Hands: Your default starting point is the relaxed hand as it is when you're arm is hanging down when you stand.  The watchword when you're playing piano is that everything works together and interrelates, even your feet are involved in a sense, and secondly that everything moves and changes.  So staying with the hands for a second and this "ball-holding shape" idea:  If you play a fifth or a fourth with thumb and pinky on the outer keys, your fingers will naturally be quite curved, because how else can they be.  If you stretch out to play an octave or 9th or 10th, depending on how big and stretchy your hand is, your fingers will be quite straight because they have to be, to stretch out to those notes.  In these two extremes you see how the hand cannot have one shape.  Also, black keys are "higher up" than white keys.  If you try to keep the same curved fingers while playing an E chord (E G# B - white black white) that G# middle finger will be rather cramped.  It's a long finger - our fingers are different lengths.

Hands again: "At the wrist" (don't take this literally!) your hands can move the following ways:  up and down (raised or lowered "wrist"), side to side in a sideways swivel motion, and from the forearm so to say it can rotate in a doorknob-opening sense. These three directions give you infinite variations of a circle.  These possible motions immediately affect what we can do - for example, if you tip your hand rotationally into the 5th finger, that momentum goes into the finger and thence into the key .. as opposed to a rigid hand and doing it all only with the fingers.  It opens possibilities.  Or conversely: rigidity narrows possibilities.

From there we have the whole body: the arms with forearm and upper arm and shoulder, and how these work together; the torso and how it is seated, and its role; the hips, shifting weight at your sit bone, and your legs and feet that counterbalance, support, or "weigh down what you're trying to do.  These are explorations to do over time.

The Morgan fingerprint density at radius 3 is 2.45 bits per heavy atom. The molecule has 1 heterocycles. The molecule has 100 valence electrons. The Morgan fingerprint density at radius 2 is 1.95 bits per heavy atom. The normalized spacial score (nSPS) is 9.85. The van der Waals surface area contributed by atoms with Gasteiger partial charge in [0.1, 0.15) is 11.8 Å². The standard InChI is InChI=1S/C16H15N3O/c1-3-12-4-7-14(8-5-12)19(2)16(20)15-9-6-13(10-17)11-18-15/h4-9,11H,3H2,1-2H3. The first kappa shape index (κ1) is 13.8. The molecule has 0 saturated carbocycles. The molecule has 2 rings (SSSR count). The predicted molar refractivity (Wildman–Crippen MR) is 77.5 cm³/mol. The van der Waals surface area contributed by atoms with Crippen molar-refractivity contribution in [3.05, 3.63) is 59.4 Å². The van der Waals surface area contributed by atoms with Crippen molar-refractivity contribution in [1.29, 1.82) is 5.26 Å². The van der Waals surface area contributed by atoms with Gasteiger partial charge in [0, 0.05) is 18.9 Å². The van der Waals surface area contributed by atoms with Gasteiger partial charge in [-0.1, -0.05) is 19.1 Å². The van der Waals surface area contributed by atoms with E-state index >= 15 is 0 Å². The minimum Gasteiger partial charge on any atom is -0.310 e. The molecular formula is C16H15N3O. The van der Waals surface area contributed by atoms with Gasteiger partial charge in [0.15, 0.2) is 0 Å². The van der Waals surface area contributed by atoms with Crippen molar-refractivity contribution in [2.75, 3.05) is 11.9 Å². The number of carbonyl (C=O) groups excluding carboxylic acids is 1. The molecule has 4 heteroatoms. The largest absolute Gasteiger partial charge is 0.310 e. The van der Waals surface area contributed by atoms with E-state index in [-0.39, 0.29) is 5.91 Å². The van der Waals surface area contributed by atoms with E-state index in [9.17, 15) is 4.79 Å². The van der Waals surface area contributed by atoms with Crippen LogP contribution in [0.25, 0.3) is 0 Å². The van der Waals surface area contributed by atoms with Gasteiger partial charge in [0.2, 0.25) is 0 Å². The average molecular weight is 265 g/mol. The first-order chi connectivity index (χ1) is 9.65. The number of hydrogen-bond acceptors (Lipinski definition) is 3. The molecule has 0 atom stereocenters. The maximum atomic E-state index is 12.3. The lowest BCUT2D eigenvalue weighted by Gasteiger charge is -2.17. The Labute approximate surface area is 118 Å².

The reason I ended up with the round hands, rigid wrist, and motionless arms, which it turns out that my grandmother had been taught - is that I had her books, and the repertoire reinforced these things.  If you are playing music mostly on the white keys (G major, F major, C major, and relative minors), mostly with a hand span of a P5 (perfect fifth), and mostly in the middle of the piano, you'll end up with a relatively round hand.  You don't need to lean left and right because you're in the middle of the piano, and if you never use the pedal, you don't have to be aware of your feet.

My teacher does not give any "rules" such as the shape of the hands.  The only thing he insists on is a good height and distance from the piano, because that sets up a whole bunch of other things.  He gives repertoire that soon varies in the sense of using both black and white keys, expanding past a P5, moving all over the piano, and using the pedal.  Students are told to aim for the best sound and the greatest comfort.  As they experiment back and forth to find that comfort, their movements go toward something that looks and sounds right.  For those of us who got into poor habits, this is a good starting point.  You won't know what "greater comfort is" until you've experienced it, because whatever you're doing is your "normal".  But when you experience "better", that old normal will feel like cr*p and you won't want to go back to it.

It's a journey.  Beware of rules that say this (x) is the only way to move.  Two resources I can recommend right away that are on-line:
For a basic understanding of how your body works together, after part by part, and guided exploration, after which he shows a small number of basic motions of notes at the piano, I'd recommend going through the whole gamut of Piano-Ologist's course: it's tedious, slow, and boring, but I learned a lot, since I am quite body-unaware:

Jaak Sikk also has a course up which is tedious but builds things bit by bit: the first month is free.  Even better however is a teacher who knows what he is doing in this regard.
Quote
The body has to be straight, right? My teacher told me my arms shouldn't be at my side and there needs to be a slightly small gap between my arm and torso. Head should be erect, with the hands straight with the forearms.